• JJ says:

      Pretty bold statement to say that “most” cops do that. Got a source, or are you just making stuff up?

    • Eric says:

      Funny. Every instance (which isn’t many) that I’ve been pulled over for speeding or something and I tell them I have a CCW permit and my firearm is on my hip, they treat me with respect and thank me for telling them. In fact, I was pulled over today (trust me I’ve only been pulled over 3 times) and after our conversation and nice talk, he THANKED me for carrying a firearm. THANKED ME. lmao. Now granted this doesn’t happen with everyone, but I’m sure MOST officers don’t give people shit for carrying a firearm. Maybe you just had some bad apples. I sure as hell haven’t.

  5. Rich Linn says:

    And as an always armed, highly trained, staunch supporter of not only The Blue, but all 1st responders…thank you for what you do and I hope to get the opportunity to help every time I can. God bless!

  6. JIM HILTON says:

    OK, so we have an officer that needs assistance… we are armed and will to help… we are not a CCW holder… see where i’m going with this?

    • Greg Ellifritz says:

      If I was the cop doing the investigating, I would ensure that you had been carrying the gun legally and when you saw the officer in trouble, you accessed the weapon, loaded it, and then helped the officer out. In that kind of a situation, I doubt such a statement would be closely scrutinized by the officers on the scene.

    • ferndale says:

      sounds like where you’re going is straight to jail, do not pass go, for felony firearm, etc.

      • Fyre says:

        Actually, open carry is legal most places without a permit. You only have to have a permit for concealed in my state and at least two of the bordering states. So, consider that, too.

  7. Linda Standart says:

    I do not always carry or have my weapon in my vehicle. If I am going to work or some other place where my weapon is not permitted, I don’t care to leave it in my vehicle where it is vulnerable if the vehicle is broken into.
    Obviously there are places where I am not permitted to carry. My workplace is not a gun free facility but employees are forbidden to carry or have weapons in the building.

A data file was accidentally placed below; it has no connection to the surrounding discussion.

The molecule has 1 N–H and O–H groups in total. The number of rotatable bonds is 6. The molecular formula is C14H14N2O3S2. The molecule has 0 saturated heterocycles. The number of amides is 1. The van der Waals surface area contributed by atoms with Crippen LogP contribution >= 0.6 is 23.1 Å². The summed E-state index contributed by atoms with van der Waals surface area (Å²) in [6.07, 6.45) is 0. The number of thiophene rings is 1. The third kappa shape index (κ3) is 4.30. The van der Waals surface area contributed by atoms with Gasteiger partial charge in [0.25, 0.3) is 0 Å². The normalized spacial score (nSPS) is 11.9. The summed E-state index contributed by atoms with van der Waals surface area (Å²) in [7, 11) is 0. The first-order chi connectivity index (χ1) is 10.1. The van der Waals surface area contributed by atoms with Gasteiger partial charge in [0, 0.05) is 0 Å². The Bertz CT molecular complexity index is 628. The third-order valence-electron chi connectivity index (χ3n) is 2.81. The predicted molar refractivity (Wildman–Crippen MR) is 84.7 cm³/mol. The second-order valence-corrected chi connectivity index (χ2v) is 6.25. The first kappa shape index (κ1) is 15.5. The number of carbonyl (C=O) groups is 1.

when I am doing errands some of the places I have to go (bank, postoffice for instance) are places where carry is illegal. So my weapon is left at home. I don’t like that but I have to abide by the law and can’t leave the gun unattended when I go in those places
    So, I will carry the damn gun when I can. But there are way too many situations where it is not permitted or safe to do so

    • Fyre says:

      This is the same problem I have. While I may have a permit, I can’t carry at work, or when I have to drop off kids at school.

  8. Trudie O'Brien says:

    I’m almost 70 years old, have my CCW and carry all the time for my own protection, I went to an event and no weapons allowed, so I left it in my glove box (was very uneasy about that) there was a deputy there for security and I explained my situation, all he said to me was, “well it would be concealed right”? I got the drift and now I carry it everywhere except Federal buildings etc, am I breaking the law by taking it in everywhere like eating places,hospitals etc?

    • Greg Ellifritz says:

      It really depends on the state and where you are carrying. In Ohio, if you carry in a posted area, the crime is trespassing. It’s not really a big deal even if you get arrested…$100 fine and probation is a typical sentence.

      If you carry into a school or government building, it’s a big deal felony.

  9. Sevesteen says:

    In the 80’s, before I had a carry license I stopped to help someone get their car out of the ditch…then changed my mind and left them there because they were drunk. A few minutes later I returned, saw them wrestling with a cop. Went about the same as Mr Elifritz said, I asked how I could help, cop said “I can’t hold him and get him cuffed at the same time, can you cuff him?”.

Trackbacks For This Post